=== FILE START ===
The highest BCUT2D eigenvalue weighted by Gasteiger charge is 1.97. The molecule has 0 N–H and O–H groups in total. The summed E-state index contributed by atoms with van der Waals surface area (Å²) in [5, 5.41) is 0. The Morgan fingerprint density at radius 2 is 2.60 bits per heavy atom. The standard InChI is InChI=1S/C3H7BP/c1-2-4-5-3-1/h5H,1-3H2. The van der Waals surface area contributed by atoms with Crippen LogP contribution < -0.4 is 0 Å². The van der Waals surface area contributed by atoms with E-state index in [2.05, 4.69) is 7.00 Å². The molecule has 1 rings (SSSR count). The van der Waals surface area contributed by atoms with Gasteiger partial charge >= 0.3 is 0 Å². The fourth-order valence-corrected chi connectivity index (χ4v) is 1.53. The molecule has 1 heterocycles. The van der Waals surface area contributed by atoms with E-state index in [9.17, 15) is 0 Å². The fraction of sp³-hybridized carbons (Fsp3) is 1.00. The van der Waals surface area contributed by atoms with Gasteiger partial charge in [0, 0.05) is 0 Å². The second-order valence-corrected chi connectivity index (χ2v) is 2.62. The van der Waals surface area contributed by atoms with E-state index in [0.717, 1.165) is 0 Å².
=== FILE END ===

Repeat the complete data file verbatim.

The highest BCUT2D eigenvalue weighted by Gasteiger charge is 1.97. The molecule has 0 N–H and O–H groups in total. The summed E-state index contributed by atoms with van der Waals surface area (Å²) in [5, 5.41) is 0. The Morgan fingerprint density at radius 2 is 2.60 bits per heavy atom. The standard InChI is InChI=1S/C3H7BP/c1-2-4-5-3-1/h5H,1-3H2. The van der Waals surface area contributed by atoms with Crippen LogP contribution < -0.4 is 0 Å². The van der Waals surface area contributed by atoms with E-state index in [2.05, 4.69) is 7.00 Å². The molecule has 1 rings (SSSR count). The van der Waals surface area contributed by atoms with Gasteiger partial charge >= 0.3 is 0 Å². The fourth-order valence-corrected chi connectivity index (χ4v) is 1.53. The molecule has 1 heterocycles. The van der Waals surface area contributed by atoms with E-state index in [9.17, 15) is 0 Å². The fraction of sp³-hybridized carbons (Fsp3) is 1.00. The van der Waals surface area contributed by atoms with Gasteiger partial charge in [0, 0.05) is 0 Å². The second-order valence-corrected chi connectivity index (χ2v) is 2.62. The van der Waals surface area contributed by atoms with E-state index in [0.717, 1.165) is 0 Å².